Virtual Museum of Crooked Gambling
Many of these gaffs were mass produced and sold through mail order catalogs by various crooked gambling supply distributors. Many of these distributors flourished in the early part of the 20th century, until 1961 when they went underground. Some of the most infamous crooked gambling suppliers of the 20th century were the KC Card Co, Hunt & Co, Mason & Co, and so on. Their catalogs are still sold on eBay and their products are sought after by collectors of gambling memorabilia.
This is a collection of crooked gambling gaffs, acquired through various sources. Some of the gaffs displayed in this virtual museum are original props that have actually been used for cheating. It should be noted, however, that there are also many gaffs that are more experimental in nature. Although these experimental gaffs may have been sold by crooked gambling supply houses it is sometimes hard to imagine how anyone in the right state of mind would ever attempt to use them in actual gambling games, or how their use could ever go unnoticed. There are also many gaffs that appear practical only on a photo, but as soon as one tries to use the gaff it becomes quite obvious that the gaff would never have a chance to do the job in an actual live game where people gamble for money. It is very possible that many of these gaffs were mostly bought by collectors or curiosity seekers that never actually had any real intentions to use them for gambling. These experimental gaffs are all included in this collection for the simple reason that they are authentic.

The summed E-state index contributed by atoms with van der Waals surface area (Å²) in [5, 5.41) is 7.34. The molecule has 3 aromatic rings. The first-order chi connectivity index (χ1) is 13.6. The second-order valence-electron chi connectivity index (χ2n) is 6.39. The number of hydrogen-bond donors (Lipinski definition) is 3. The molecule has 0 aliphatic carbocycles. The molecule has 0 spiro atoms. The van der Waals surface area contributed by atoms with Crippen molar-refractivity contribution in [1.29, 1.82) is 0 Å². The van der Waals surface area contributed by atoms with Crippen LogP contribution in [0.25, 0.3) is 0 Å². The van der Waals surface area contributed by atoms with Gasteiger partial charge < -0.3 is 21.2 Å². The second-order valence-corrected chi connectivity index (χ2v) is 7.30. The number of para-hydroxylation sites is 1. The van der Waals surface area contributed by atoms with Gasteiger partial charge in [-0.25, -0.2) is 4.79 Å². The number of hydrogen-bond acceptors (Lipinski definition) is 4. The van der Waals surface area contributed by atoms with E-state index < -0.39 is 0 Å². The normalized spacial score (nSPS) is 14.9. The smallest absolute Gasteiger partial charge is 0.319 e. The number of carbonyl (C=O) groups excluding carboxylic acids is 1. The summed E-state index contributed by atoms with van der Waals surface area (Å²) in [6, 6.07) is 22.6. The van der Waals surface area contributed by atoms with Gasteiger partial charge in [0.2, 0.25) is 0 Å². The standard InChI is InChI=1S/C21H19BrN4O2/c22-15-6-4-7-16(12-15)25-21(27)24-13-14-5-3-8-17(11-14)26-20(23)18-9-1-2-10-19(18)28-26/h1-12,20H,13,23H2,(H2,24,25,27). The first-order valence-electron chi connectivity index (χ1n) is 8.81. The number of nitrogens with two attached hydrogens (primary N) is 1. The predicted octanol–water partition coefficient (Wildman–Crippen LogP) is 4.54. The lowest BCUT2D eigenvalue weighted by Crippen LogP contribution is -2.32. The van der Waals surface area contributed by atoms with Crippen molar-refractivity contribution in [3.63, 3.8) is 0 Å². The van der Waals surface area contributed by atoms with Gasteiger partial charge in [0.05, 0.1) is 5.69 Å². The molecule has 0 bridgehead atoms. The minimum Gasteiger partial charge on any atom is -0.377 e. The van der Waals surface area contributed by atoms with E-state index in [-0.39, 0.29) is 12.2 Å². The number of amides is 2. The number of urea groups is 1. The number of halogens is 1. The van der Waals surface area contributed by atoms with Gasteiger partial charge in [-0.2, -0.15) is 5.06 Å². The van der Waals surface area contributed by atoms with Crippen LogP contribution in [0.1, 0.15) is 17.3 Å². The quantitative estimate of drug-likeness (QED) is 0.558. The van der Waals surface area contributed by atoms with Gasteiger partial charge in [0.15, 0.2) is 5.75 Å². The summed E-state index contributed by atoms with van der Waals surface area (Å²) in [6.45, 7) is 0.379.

It should not come too much as a surprise that a lot of cheating gaffs are just collectibles. Most real gambling cheats prefer not to use anything at all, or at least to keep things simple and stupid. A good paper player is likely to get more mileage out of a can of daub then a machine worker can get with a mechanical holdout machine. This is not to say that machine workers never existed, but when it comes right down to it, the ultimate goal of cheating is to get money, and at the end money is all the same, regardless how it was acquired. So, why would anyone want to bother with a mechanical holdout machine if the same end result can be achieved with a can of daub that's about the average size of a coin?
For completion, and historical purposes, I am also including crooked gambling equipment beyond those that were used specifically for card cheating, such as various kinds of crooked dice and some other gaffs. Also, I am including some ordinary gambling paraphernalia that I believe is of interest to collectors.